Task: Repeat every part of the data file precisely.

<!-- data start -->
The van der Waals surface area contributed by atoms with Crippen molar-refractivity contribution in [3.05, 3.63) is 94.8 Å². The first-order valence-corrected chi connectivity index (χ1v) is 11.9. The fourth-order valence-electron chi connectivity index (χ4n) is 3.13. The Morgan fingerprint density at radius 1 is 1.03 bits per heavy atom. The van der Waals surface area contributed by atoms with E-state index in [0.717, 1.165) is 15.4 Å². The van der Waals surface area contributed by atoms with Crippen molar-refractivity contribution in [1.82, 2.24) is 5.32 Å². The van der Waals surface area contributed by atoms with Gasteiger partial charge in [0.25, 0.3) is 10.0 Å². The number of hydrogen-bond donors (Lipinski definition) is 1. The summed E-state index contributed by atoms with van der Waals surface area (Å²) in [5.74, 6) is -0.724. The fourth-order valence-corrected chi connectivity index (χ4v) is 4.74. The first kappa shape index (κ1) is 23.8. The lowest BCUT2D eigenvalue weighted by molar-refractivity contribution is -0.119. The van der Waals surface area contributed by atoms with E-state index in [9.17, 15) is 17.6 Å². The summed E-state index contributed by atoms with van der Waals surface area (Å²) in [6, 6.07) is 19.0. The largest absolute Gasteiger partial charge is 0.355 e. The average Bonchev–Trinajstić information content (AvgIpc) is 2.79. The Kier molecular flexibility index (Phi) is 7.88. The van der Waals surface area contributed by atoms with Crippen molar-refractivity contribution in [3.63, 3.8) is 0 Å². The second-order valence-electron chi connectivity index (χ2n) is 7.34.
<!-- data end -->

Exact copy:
The van der Waals surface area contributed by atoms with Crippen molar-refractivity contribution in [3.05, 3.63) is 94.8 Å². The first-order valence-corrected chi connectivity index (χ1v) is 11.9. The fourth-order valence-electron chi connectivity index (χ4n) is 3.13. The Morgan fingerprint density at radius 1 is 1.03 bits per heavy atom. The van der Waals surface area contributed by atoms with E-state index in [0.717, 1.165) is 15.4 Å². The van der Waals surface area contributed by atoms with Crippen molar-refractivity contribution in [1.82, 2.24) is 5.32 Å². The van der Waals surface area contributed by atoms with Gasteiger partial charge in [0.25, 0.3) is 10.0 Å². The number of hydrogen-bond donors (Lipinski definition) is 1. The summed E-state index contributed by atoms with van der Waals surface area (Å²) in [5.74, 6) is -0.724. The fourth-order valence-corrected chi connectivity index (χ4v) is 4.74. The first kappa shape index (κ1) is 23.8. The lowest BCUT2D eigenvalue weighted by molar-refractivity contribution is -0.119. The van der Waals surface area contributed by atoms with E-state index in [9.17, 15) is 17.6 Å². The summed E-state index contributed by atoms with van der Waals surface area (Å²) in [6, 6.07) is 19.0. The largest absolute Gasteiger partial charge is 0.355 e. The average Bonchev–Trinajstić information content (AvgIpc) is 2.79. The Kier molecular flexibility index (Phi) is 7.88. The van der Waals surface area contributed by atoms with Crippen molar-refractivity contribution in [3.63, 3.8) is 0 Å². The second-order valence-electron chi connectivity index (χ2n) is 7.34.